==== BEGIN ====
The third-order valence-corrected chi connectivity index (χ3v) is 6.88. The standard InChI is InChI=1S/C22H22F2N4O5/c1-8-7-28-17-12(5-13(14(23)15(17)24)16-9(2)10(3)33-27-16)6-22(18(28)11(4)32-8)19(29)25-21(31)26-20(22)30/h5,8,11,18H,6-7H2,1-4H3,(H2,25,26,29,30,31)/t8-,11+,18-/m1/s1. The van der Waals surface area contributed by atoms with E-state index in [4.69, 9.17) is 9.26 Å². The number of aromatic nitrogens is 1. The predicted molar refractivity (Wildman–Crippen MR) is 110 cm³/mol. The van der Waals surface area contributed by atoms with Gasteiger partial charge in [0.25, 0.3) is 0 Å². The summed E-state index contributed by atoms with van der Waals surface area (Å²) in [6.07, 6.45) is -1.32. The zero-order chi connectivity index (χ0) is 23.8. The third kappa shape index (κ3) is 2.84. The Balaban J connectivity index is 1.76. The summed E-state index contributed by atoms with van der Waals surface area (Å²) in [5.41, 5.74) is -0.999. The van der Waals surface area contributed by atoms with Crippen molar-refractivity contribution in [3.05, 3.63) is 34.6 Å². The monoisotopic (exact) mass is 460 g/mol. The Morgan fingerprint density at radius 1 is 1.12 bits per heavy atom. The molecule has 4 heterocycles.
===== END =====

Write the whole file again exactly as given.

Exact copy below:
The third-order valence-corrected chi connectivity index (χ3v) is 6.88. The standard InChI is InChI=1S/C22H22F2N4O5/c1-8-7-28-17-12(5-13(14(23)15(17)24)16-9(2)10(3)33-27-16)6-22(18(28)11(4)32-8)19(29)25-21(31)26-20(22)30/h5,8,11,18H,6-7H2,1-4H3,(H2,25,26,29,30,31)/t8-,11+,18-/m1/s1. The van der Waals surface area contributed by atoms with E-state index in [4.69, 9.17) is 9.26 Å². The number of aromatic nitrogens is 1. The predicted molar refractivity (Wildman–Crippen MR) is 110 cm³/mol. The van der Waals surface area contributed by atoms with Gasteiger partial charge in [0.25, 0.3) is 0 Å². The summed E-state index contributed by atoms with van der Waals surface area (Å²) in [6.07, 6.45) is -1.32. The zero-order chi connectivity index (χ0) is 23.8. The third kappa shape index (κ3) is 2.84. The Balaban J connectivity index is 1.76. The summed E-state index contributed by atoms with van der Waals surface area (Å²) in [5.41, 5.74) is -0.999. The van der Waals surface area contributed by atoms with Crippen molar-refractivity contribution in [3.05, 3.63) is 34.6 Å². The monoisotopic (exact) mass is 460 g/mol. The Morgan fingerprint density at radius 1 is 1.12 bits per heavy atom. The molecule has 4 heterocycles.